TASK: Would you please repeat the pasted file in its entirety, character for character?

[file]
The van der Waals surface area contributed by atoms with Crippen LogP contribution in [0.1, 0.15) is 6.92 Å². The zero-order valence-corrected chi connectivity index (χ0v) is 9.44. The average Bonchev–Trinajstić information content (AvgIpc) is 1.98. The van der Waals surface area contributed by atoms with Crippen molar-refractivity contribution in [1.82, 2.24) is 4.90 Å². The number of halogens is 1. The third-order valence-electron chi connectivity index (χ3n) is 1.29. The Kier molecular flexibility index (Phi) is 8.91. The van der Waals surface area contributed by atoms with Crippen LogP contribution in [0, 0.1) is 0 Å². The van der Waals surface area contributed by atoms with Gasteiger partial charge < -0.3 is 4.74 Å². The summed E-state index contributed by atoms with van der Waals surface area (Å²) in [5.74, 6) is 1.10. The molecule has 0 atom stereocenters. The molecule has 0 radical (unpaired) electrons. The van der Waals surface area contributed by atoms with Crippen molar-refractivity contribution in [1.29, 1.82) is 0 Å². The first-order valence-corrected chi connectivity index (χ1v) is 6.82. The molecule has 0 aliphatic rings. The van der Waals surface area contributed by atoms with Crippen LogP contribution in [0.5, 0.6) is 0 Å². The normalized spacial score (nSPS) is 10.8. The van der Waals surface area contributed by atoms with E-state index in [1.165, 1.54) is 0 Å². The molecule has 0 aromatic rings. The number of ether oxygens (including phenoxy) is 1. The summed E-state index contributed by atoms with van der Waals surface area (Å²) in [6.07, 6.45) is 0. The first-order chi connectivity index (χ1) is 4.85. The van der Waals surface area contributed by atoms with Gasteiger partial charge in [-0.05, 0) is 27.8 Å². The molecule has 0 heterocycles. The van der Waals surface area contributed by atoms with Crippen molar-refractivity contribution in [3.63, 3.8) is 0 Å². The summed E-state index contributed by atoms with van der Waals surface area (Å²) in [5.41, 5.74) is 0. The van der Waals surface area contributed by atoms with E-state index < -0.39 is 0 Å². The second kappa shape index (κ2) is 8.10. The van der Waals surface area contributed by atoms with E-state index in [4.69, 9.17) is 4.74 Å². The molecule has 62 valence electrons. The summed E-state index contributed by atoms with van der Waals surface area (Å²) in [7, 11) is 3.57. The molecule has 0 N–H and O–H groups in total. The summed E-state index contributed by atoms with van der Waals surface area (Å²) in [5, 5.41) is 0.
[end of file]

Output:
The van der Waals surface area contributed by atoms with Crippen LogP contribution in [0.1, 0.15) is 6.92 Å². The zero-order valence-corrected chi connectivity index (χ0v) is 9.44. The average Bonchev–Trinajstić information content (AvgIpc) is 1.98. The van der Waals surface area contributed by atoms with Crippen molar-refractivity contribution in [1.82, 2.24) is 4.90 Å². The number of halogens is 1. The third-order valence-electron chi connectivity index (χ3n) is 1.29. The Kier molecular flexibility index (Phi) is 8.91. The van der Waals surface area contributed by atoms with Crippen LogP contribution in [0, 0.1) is 0 Å². The van der Waals surface area contributed by atoms with Gasteiger partial charge < -0.3 is 4.74 Å². The summed E-state index contributed by atoms with van der Waals surface area (Å²) in [5.74, 6) is 1.10. The molecule has 0 atom stereocenters. The molecule has 0 radical (unpaired) electrons. The van der Waals surface area contributed by atoms with Crippen molar-refractivity contribution in [1.29, 1.82) is 0 Å². The first-order valence-corrected chi connectivity index (χ1v) is 6.82. The molecule has 0 aliphatic rings. The van der Waals surface area contributed by atoms with Crippen LogP contribution in [0.5, 0.6) is 0 Å². The normalized spacial score (nSPS) is 10.8. The van der Waals surface area contributed by atoms with E-state index in [1.165, 1.54) is 0 Å². The molecule has 0 aromatic rings. The number of ether oxygens (including phenoxy) is 1. The summed E-state index contributed by atoms with van der Waals surface area (Å²) in [6.07, 6.45) is 0. The first-order chi connectivity index (χ1) is 4.85. The van der Waals surface area contributed by atoms with Gasteiger partial charge in [-0.05, 0) is 27.8 Å². The molecule has 0 heterocycles. The van der Waals surface area contributed by atoms with Crippen molar-refractivity contribution in [3.63, 3.8) is 0 Å². The summed E-state index contributed by atoms with van der Waals surface area (Å²) in [5.41, 5.74) is 0. The van der Waals surface area contributed by atoms with E-state index < -0.39 is 0 Å². The second kappa shape index (κ2) is 8.10. The van der Waals surface area contributed by atoms with E-state index in [4.69, 9.17) is 4.74 Å². The molecule has 62 valence electrons. The summed E-state index contributed by atoms with van der Waals surface area (Å²) in [7, 11) is 3.57. The molecule has 0 N–H and O–H groups in total. The summed E-state index contributed by atoms with van der Waals surface area (Å²) in [5, 5.41) is 0.